Colorado Center for Reproductive Medicine, Lone Tree, Colorado; Yale School of Medicine, New Haven, Connecticut; the University of California, San Francisco, San Francisco, California; Greenville Health System, Greenville, South Carolina; the University of Sao Paulo and Hospital BP–A Beneficência Portuguesa de Sao Paulo, Sao Paulo, Brazil; Eastern Virginia Medical School, Norfolk, Virginia; Augusta University, Augusta, Georgia; Robinson Research Institute, University of Adelaide, Adelaide, Australia; Repromed Auckland, Auckland, New Zealand; Mercy Health Osteoporosis and Bone Health Services, Cincinnati, Ohio; Creighton University School of Medicine, Omaha, Nebraska; George Washington University, Washington, DC; the University of Texas Southwestern Medical Center, Dallas, Texas; the Institute for the Study and Treatment of Endometriosis, Oak Brook, Illinois; McMaster University, Hamilton, Ontario, Canada; the Department of Obstetrics, Gynecology & Newborn Care, University of Ottawa, Ottawa, Ontario, Canada; the Department of Gynecology, Lublin Medical University, Lublin, Poland; the Center for Endometriosis Research and Treatment, UC San Diego, La Jolla, California; and AbbVie Inc, North Chicago, Illinois.
Checking for direct PDF access through Ovid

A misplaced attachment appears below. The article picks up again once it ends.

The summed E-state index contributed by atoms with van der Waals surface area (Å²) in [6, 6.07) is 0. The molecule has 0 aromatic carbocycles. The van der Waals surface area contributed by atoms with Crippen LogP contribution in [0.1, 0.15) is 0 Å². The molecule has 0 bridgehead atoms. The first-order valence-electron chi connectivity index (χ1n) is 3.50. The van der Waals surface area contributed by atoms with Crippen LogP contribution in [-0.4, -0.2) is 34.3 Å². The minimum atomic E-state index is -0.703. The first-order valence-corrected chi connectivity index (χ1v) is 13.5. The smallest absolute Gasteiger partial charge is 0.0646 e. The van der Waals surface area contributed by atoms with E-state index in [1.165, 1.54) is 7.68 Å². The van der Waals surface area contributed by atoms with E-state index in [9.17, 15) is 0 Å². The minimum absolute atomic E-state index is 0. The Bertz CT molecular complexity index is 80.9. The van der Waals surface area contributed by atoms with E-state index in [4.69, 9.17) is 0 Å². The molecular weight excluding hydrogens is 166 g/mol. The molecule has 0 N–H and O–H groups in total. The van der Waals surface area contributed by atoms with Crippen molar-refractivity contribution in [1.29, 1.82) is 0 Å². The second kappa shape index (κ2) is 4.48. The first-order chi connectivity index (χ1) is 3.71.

OBJECTIVE:To evaluate the efficacy and safety of elagolix, an oral, nonpeptide gonadotropin-releasing hormone antagonist, over 12 months in women with endometriosis-associated pain.METHODS:Elaris Endometriosis (EM)-III and -IV were extension studies that evaluated an additional 6 months of treatment after two 6-month, double-blind, placebo-controlled phase 3 trials (12 continuous treatment months) with two elagolix doses (150 mg once daily and 200 mg twice daily). Coprimary efficacy endpoints were the proportion of responders (clinically meaningful pain reduction and stable or decreased rescue analgesic use) based on average monthly dysmenorrhea and nonmenstrual pelvic pain scores. Safety assessments included adverse events, clinical laboratory tests, and endometrial and bone mineral density assessments. The power of Elaris EM-III and -IV was based on the comparison to placebo in Elaris EM-I and -II with an expected 25% dropout rate.RESULTS:Between December 28, 2012, and October 31, 2014 (Elaris EM-III), and between May 27, 2014, and January 6, 2016 (Elaris EM-IV), 569 participants were enrolled. After 12 months of treatment, Elaris EM-III responder rates for dysmenorrhea were 52.1% at 150 mg once daily (Elaris EM-IV=50.8%) and 78.1% at 200 mg twice daily (Elaris EM-IV=75.9%). Elaris EM-III nonmenstrual pelvic pain responder rates were 67.8% at 150 mg once daily (Elaris EM-IV=66.4%) and 69.1% at 200 mg twice daily (Elaris EM-IV=67.2%). After 12 months of treatment, Elaris EM-III dyspareunia responder rates were 45.2% at 150 mg once daily (Elaris EM-IV=45.9%) and 60.0% at 200 mg twice daily (Elaris EM-IV=58.1%). Hot flush was the most common adverse event. Decreases from baseline in bone mineral density and increases from baseline in lipids were observed after 12 months of treatment. There were no adverse endometrial findings.CONCLUSION:Long-term elagolix treatment provided sustained reductions in dysmenorrhea, nonmenstrual pelvic pain, and dyspareunia. The safety was consistent with reduced estrogen levels and no new safety concerns were associated with long-term elagolix use.CLINICAL TRIAL REGISTRATION:ClinicalTrials.gov, NCT01760954 and NCT02143713.